“Throughout the year, we average 24 typhoons in the Philippines, with the risk of earthquakes and volcanic eruptions always present, as well as other calamities we must cope with – including the crisis in Marawi.

“I am proud of the Red Cross volunteers  and staff and our Red Cross programs. They do great things at the local level, like the 143 program—it is all about local volunteers being trained and ready to help their neighbors in their barangays – that is local engagement.

”We appreciate that the Red Cross and Red Crescent national societies, together with the Philippine Red Cross, work with the community, with government agencies and local governments – always working to help people. Recently  the Philippine Red Cross signed an agreement with the Commission for Higher Education and the Department of Education – the plan is to reach the 48,000 educational facilities, promoting volunteerism and humanitarian values in every educational facility in the country. Our young people must be trained to be prepared for disasters, so they know what to do when an earthquake comes or a typhoon hits, so they can give lifesaving first aid and be there for our people who need help.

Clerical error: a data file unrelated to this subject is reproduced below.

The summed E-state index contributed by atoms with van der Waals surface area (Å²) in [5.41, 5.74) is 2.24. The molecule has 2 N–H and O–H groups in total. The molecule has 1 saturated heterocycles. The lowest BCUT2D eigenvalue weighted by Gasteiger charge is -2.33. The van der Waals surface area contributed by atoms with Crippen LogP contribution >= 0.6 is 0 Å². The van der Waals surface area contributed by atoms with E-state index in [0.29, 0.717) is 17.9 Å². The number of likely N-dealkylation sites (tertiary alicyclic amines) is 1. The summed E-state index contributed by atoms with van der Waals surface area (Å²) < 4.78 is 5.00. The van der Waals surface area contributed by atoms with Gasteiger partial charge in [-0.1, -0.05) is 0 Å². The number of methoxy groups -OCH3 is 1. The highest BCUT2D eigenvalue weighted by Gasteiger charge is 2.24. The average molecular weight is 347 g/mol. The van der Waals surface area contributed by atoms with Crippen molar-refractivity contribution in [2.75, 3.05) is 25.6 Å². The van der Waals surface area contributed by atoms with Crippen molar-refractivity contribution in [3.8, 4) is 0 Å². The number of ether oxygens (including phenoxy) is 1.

“They don’t just work during disasters, they also work every day. Collecting blood and distributing to  those who need it, helping people understand about health risks and problems that afflict our people – encouraging healthy lifestyles, teaching about HIV/AIDS. Now they are even running a blood dialysis center – because diabetes is such a problem,  the Philippine Red Cross saw the need and they are doing something about it – they are helping, they are part of the solution.

“I wish more leaders around the world appreciate the Red Cross and Red Crescent efforts as much as we do.”

Email: dominitorrevillas@gmail.com